After meeting with the teachers and getting their input, interviewing students, and getting a sense of the current snack program, it became clear that the best strategy for Food Studies Institute was to familiarize the students with the Food is Elementary© curriculum and give them dietary exposure to a variety of healthful foods they may not be familiar with that could be served as snacks. Another goal was to teach students basic nutrition concepts such as why we need vitamins and how we get them from whole foods.

Food is Elementary© at Enfield Elementary School

Dr. Demas taught the weekly classes for ½ hour every Tuesday. Students learned the “no yuck” rule, hand washing, basic food safety issues, and about vitamins A, B, C, D, and E. They learned how to distinguish the difference between a whole food and a processed food and that whole foods from plants are the most healthful. The foods they sampled and evaluated include the following:

Foods Sampled – 36 Total

Black beans
Blue grapes
Brussel sprouts
Chive flowers
Dandelion greens
Green grapes
Green peppers
Orange bell peppers
Purple cabbage
Purple cauliflower
Purple grapes
Red grapes
Red leaf lettuce
Red peppers
Romaine lettuce

Pre and Post-Surveys

Prior to the classroom education, students were given a survey by their teachers asking them to name their three favorite foods and predicting if these would remain the same at the end of the semester. The same survey was given to students after the Food is Elementary© program had ended. The pre and post surveys were evaluated to determine if there were changes in favorite foods, if they were healthier or less healthy at the end of the semester, and if any of the Food is Elementary© foods were named.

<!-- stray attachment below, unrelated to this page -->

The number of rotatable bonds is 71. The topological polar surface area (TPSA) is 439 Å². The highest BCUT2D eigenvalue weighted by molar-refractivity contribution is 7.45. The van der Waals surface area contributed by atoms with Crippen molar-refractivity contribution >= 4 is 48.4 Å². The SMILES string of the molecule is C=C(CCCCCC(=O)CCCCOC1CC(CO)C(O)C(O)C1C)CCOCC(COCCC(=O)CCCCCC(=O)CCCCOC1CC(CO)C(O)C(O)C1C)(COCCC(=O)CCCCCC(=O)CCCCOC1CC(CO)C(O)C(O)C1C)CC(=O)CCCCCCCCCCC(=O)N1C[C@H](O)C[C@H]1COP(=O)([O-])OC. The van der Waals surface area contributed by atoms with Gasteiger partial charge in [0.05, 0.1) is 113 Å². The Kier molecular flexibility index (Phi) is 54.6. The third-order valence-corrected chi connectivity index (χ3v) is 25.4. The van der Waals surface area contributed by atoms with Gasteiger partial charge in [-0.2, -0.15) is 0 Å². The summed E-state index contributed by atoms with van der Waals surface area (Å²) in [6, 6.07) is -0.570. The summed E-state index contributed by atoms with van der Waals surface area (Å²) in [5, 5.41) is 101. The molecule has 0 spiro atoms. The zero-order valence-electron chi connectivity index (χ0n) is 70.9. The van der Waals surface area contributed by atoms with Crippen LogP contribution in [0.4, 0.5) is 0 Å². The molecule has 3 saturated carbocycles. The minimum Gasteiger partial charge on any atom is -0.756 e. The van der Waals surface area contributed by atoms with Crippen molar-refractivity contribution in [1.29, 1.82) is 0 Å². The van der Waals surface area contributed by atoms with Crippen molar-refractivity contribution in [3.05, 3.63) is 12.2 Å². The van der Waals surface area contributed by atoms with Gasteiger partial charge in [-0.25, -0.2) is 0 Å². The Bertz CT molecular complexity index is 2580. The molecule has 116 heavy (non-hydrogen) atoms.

Pre-K Post Survey

Sunflower Seeds, Seaweed, Dandelion Leaves

Parent Education

Principal Reiger and parent liaison Ms. Cropf wanted to reach parents as well as students. They discussed offering three parent workshops with Dr. Demas, it was decided that the first would be an overview of the Food is Elementary© curriculum at the PTA meeting. Because of the lead issue, which was already on the PTA agenda, Dr. Demas discussed nutrition as it relates to lead as part of her presentation.

The second workshop was a hands-on event that was also open to children. Parents and kids made a delicious fruit tart that contained all of the vitamins (except vitamin D) with no added sugar. The following article about this event was published in the Ithaca Journal.